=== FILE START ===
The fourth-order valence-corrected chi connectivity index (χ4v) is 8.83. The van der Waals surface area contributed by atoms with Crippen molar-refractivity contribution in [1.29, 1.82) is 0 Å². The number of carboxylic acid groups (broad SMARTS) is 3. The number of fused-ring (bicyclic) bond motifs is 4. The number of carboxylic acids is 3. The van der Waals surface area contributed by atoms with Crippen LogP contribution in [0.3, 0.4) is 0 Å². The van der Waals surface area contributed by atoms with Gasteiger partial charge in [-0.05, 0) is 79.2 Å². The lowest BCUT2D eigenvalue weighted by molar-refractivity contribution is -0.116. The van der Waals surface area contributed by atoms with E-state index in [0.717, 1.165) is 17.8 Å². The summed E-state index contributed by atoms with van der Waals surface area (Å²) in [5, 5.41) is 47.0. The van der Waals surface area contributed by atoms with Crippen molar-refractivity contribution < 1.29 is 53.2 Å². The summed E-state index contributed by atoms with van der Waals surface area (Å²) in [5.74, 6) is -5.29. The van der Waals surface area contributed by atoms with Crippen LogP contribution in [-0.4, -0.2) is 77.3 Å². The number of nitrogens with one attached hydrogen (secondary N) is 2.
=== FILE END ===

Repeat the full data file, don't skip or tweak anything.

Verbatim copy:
The fourth-order valence-corrected chi connectivity index (χ4v) is 8.83. The van der Waals surface area contributed by atoms with Crippen molar-refractivity contribution in [1.29, 1.82) is 0 Å². The number of carboxylic acid groups (broad SMARTS) is 3. The number of fused-ring (bicyclic) bond motifs is 4. The number of carboxylic acids is 3. The van der Waals surface area contributed by atoms with Crippen LogP contribution in [0.3, 0.4) is 0 Å². The van der Waals surface area contributed by atoms with Gasteiger partial charge in [-0.05, 0) is 79.2 Å². The lowest BCUT2D eigenvalue weighted by molar-refractivity contribution is -0.116. The van der Waals surface area contributed by atoms with E-state index in [0.717, 1.165) is 17.8 Å². The summed E-state index contributed by atoms with van der Waals surface area (Å²) in [5, 5.41) is 47.0. The van der Waals surface area contributed by atoms with Crippen molar-refractivity contribution < 1.29 is 53.2 Å². The summed E-state index contributed by atoms with van der Waals surface area (Å²) in [5.74, 6) is -5.29. The van der Waals surface area contributed by atoms with Crippen LogP contribution in [-0.4, -0.2) is 77.3 Å². The number of nitrogens with one attached hydrogen (secondary N) is 2.